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To those who fall off (desist) from their purpose.

CONSIDER as to the things which you proposed to yourself at first, which you have secured, and which you have not; and how you are pleased when you recall to memory the one, and are pained about the other; and if it is possible, recover the things wherein you failed. For we must not shrink when we are engaged in the greatest combat, but we must even take blows.1 For the combat before us is not in wrestling and the Pancration, in which both the successful and the unsuccessful may have the greatest merit, or may have little, and in truth may be very fortunate or very unfortunate; but the combat is for good fortune and happiness themselves. Well then, even if we have renounced the contest in this matter (for good fortune and happiness), no man hinders us from renewing the combat again, and we are not compelled to wait for another four years that the games at Olympia may come again2; but as soon as you have recovered and restored yourself, and employ the same zeal, you may renew the combat again; and if again you renounce it, you may again renew it; and if you once gain the victory, you are like him who has never renounced the combat. Only do not through a habit of doing the same thing (renouncing the combat) begin to do it with pleasure, and then like a bad athlete go about after being conquered in all the circuit of the games like quails who have run away.3

The sight of a beautiful young girl overpowers me. Well, have I not been overpowered before? An inclination arises in me to find fault with a person; for have I not found fault with him before? You speak to us as if you had come off (from these things) free from harm, just as if a man should say to his physician who forbids him to bathe, Have I not bathed before? If then the physician can say to him, Well, and what then happened to you after the bath? Had you not a fever, had you not a headache? And when you found fault with a person lately, did you not do the act of a malignant person, of a trifling babbler; did you not cherish this habit in you by adding to it the corresponding acts? And when you were overpowered by the young girl, did you come off unharmed? Why then do you talk of what you did before? You ought, I think, remembering what you did, as slaves remember the blows which they have received, to abstain from the same faults. But the one case is not like the other; for in the case of slaves the pain causes the remembrance: but in the case of your faults, what is the pain, what is the punishment; for when have you been accustomed to fly from evil acts?4 Sufferings then of the trying character are useful to us, whether we choose or not.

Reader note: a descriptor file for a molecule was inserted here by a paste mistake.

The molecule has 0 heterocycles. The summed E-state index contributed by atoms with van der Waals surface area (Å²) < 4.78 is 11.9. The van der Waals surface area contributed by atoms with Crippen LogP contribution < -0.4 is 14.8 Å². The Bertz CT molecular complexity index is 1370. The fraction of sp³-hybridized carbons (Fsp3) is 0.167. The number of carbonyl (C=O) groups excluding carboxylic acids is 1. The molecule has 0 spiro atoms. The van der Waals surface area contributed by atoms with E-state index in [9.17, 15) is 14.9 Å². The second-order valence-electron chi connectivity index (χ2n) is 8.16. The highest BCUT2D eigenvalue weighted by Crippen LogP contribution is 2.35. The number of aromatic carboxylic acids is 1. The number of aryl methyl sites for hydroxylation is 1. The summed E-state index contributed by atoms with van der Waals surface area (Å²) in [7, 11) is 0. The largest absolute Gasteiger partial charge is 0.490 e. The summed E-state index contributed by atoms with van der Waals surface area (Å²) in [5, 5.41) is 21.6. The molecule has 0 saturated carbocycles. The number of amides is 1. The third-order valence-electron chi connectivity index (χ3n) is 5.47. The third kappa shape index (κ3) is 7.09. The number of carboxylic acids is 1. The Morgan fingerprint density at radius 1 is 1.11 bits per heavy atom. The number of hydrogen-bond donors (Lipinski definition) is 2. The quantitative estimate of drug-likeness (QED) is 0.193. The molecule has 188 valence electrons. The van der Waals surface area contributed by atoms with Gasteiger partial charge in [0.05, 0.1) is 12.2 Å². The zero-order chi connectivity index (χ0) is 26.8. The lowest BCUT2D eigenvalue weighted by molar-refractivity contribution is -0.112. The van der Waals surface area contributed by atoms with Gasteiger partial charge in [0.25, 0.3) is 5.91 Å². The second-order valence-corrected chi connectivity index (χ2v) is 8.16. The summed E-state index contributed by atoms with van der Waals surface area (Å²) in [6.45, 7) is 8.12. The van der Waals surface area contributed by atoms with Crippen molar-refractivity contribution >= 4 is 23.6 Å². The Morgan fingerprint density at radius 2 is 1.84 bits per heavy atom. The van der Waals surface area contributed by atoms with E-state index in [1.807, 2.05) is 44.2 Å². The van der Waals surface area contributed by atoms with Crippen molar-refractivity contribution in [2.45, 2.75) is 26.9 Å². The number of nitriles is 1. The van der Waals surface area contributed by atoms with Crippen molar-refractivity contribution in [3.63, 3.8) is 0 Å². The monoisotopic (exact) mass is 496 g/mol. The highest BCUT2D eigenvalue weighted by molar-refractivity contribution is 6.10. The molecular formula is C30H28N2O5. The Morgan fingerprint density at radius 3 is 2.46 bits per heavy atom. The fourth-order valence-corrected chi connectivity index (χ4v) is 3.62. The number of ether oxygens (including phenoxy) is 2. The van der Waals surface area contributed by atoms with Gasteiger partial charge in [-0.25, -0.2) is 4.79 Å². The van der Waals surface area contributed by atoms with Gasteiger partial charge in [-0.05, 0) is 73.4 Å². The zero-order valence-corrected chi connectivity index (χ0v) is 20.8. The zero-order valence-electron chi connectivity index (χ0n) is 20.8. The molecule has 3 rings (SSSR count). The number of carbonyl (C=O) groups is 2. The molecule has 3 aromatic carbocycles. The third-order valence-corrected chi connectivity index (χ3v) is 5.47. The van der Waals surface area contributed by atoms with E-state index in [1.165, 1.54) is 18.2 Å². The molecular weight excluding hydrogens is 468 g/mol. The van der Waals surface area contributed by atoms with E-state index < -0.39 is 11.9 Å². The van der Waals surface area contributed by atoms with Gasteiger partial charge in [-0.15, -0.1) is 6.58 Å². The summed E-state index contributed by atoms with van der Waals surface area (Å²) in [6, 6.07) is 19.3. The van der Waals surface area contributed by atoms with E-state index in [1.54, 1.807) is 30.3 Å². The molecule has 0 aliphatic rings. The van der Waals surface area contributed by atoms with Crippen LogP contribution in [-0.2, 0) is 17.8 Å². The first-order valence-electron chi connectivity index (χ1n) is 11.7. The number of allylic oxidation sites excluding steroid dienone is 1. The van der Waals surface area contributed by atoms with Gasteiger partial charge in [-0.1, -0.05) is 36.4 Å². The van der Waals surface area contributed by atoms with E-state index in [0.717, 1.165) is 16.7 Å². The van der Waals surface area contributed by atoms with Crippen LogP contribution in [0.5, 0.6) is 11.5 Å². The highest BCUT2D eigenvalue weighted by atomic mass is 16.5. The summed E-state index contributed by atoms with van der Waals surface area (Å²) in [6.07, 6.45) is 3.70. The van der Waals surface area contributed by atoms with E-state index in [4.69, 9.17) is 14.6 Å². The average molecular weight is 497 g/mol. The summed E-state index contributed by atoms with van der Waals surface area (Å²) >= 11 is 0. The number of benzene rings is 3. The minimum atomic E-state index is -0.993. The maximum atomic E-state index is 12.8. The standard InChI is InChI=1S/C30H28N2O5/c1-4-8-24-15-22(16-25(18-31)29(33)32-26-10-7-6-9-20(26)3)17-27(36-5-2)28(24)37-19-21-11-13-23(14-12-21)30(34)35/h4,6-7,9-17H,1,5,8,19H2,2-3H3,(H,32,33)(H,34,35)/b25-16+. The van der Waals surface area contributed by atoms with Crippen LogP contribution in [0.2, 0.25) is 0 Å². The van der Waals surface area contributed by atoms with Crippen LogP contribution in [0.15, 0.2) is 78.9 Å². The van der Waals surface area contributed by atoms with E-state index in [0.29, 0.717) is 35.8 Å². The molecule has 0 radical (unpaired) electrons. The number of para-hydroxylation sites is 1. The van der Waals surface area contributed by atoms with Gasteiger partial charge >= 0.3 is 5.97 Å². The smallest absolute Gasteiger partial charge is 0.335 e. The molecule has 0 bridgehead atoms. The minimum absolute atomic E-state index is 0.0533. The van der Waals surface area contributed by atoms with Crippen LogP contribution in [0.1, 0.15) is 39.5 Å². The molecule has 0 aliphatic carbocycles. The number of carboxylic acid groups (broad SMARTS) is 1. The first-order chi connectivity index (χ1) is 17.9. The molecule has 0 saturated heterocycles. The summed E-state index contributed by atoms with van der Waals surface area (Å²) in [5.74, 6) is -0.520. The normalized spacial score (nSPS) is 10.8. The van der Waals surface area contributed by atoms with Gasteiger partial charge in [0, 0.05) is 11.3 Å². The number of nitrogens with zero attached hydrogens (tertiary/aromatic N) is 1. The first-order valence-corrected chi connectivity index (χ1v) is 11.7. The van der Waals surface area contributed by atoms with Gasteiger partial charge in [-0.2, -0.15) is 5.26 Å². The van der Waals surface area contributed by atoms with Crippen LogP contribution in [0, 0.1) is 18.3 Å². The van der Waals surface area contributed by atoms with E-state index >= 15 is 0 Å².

1 Compare iii. 15, 4.

2 These games were celebrated once in four years.

3 All the circuit of the games' means the circuit of the Pythian, Isthmian, Nemean, and Olympic games. A man who had contended in these four games victoriously was named Periodonices, or Periodeutes. Upton. The Greeks used to put quails in a cockpit, as those who are old enough may remember that we used to put game cocks to fight with one another. Schweighaeuser describes a way of trying the courage of these quails from Pollux (ix. 109); but I suppose that the birds fought also with one another.

4 Upton supposed that the words 'Αλλ᾽ οὐχ ὅμοιον . . . . to κακῶς ἐνεργῆσαι, in the translation, 'But the one case is not, . . . to 'fly from evil acts,' are said by the adversary of Epictetus, and Mrs. Carter has followed Upton in the translation. But then there is no sense in the last sentence Οἱ πόνοι ἄρα etc., in the translation, 'Sufferings then' etc. The reader may consult Schweighaeuser's note. I suppose that Epictetus is speaking the words 'But the one case' etc. to the end of the chapter. The adversary, who is not punished like a slave, and has no pains to remind him of his faults, is supposed so far not to have felt the consequences of his bad acts; but Epictetus concludes that sufferings of a painful character would be useful to him, as they are to all persons who do what they ought not to do. There is perhaps some difficulty in the word πειρατηρίων. But I think that Schweig. has correctly explained the passage.

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